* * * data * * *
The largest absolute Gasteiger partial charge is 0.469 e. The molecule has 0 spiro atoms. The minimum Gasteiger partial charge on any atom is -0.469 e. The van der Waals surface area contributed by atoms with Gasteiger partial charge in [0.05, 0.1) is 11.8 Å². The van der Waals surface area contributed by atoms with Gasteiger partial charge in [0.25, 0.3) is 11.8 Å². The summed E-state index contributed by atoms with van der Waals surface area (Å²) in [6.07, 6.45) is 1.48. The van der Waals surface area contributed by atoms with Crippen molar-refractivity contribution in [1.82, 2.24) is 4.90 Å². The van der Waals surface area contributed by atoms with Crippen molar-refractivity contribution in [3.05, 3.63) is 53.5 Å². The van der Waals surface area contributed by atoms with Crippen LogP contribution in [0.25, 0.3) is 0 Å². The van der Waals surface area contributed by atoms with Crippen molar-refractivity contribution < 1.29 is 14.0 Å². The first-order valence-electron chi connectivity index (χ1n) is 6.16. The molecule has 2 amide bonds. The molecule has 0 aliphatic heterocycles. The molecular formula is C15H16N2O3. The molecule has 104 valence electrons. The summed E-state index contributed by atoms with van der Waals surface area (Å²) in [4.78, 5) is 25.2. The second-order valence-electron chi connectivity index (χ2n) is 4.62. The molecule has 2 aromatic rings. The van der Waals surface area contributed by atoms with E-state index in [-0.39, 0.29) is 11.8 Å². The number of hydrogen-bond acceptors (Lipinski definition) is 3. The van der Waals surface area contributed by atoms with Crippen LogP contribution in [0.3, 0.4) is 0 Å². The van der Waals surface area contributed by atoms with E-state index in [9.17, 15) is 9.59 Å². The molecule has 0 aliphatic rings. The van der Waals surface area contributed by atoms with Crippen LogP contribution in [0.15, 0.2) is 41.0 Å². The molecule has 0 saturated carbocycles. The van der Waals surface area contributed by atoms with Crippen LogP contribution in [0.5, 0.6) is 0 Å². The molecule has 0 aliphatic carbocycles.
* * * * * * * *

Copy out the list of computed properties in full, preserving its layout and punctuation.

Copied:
The largest absolute Gasteiger partial charge is 0.469 e. The molecule has 0 spiro atoms. The minimum Gasteiger partial charge on any atom is -0.469 e. The van der Waals surface area contributed by atoms with Gasteiger partial charge in [0.05, 0.1) is 11.8 Å². The van der Waals surface area contributed by atoms with Gasteiger partial charge in [0.25, 0.3) is 11.8 Å². The summed E-state index contributed by atoms with van der Waals surface area (Å²) in [6.07, 6.45) is 1.48. The van der Waals surface area contributed by atoms with Crippen molar-refractivity contribution in [1.82, 2.24) is 4.90 Å². The van der Waals surface area contributed by atoms with Crippen molar-refractivity contribution in [3.05, 3.63) is 53.5 Å². The van der Waals surface area contributed by atoms with Crippen LogP contribution in [0.25, 0.3) is 0 Å². The van der Waals surface area contributed by atoms with Crippen molar-refractivity contribution < 1.29 is 14.0 Å². The first-order valence-electron chi connectivity index (χ1n) is 6.16. The molecule has 2 amide bonds. The molecule has 0 aliphatic heterocycles. The molecular formula is C15H16N2O3. The molecule has 104 valence electrons. The summed E-state index contributed by atoms with van der Waals surface area (Å²) in [4.78, 5) is 25.2. The second-order valence-electron chi connectivity index (χ2n) is 4.62. The molecule has 2 aromatic rings. The van der Waals surface area contributed by atoms with E-state index in [-0.39, 0.29) is 11.8 Å². The number of hydrogen-bond acceptors (Lipinski definition) is 3. The van der Waals surface area contributed by atoms with Crippen LogP contribution in [0.3, 0.4) is 0 Å². The van der Waals surface area contributed by atoms with E-state index in [9.17, 15) is 9.59 Å². The molecule has 0 aliphatic rings. The van der Waals surface area contributed by atoms with Crippen LogP contribution in [0.15, 0.2) is 41.0 Å². The molecule has 0 saturated carbocycles. The van der Waals surface area contributed by atoms with Crippen LogP contribution in [0.5, 0.6) is 0 Å². The molecule has 0 aliphatic carbocycles.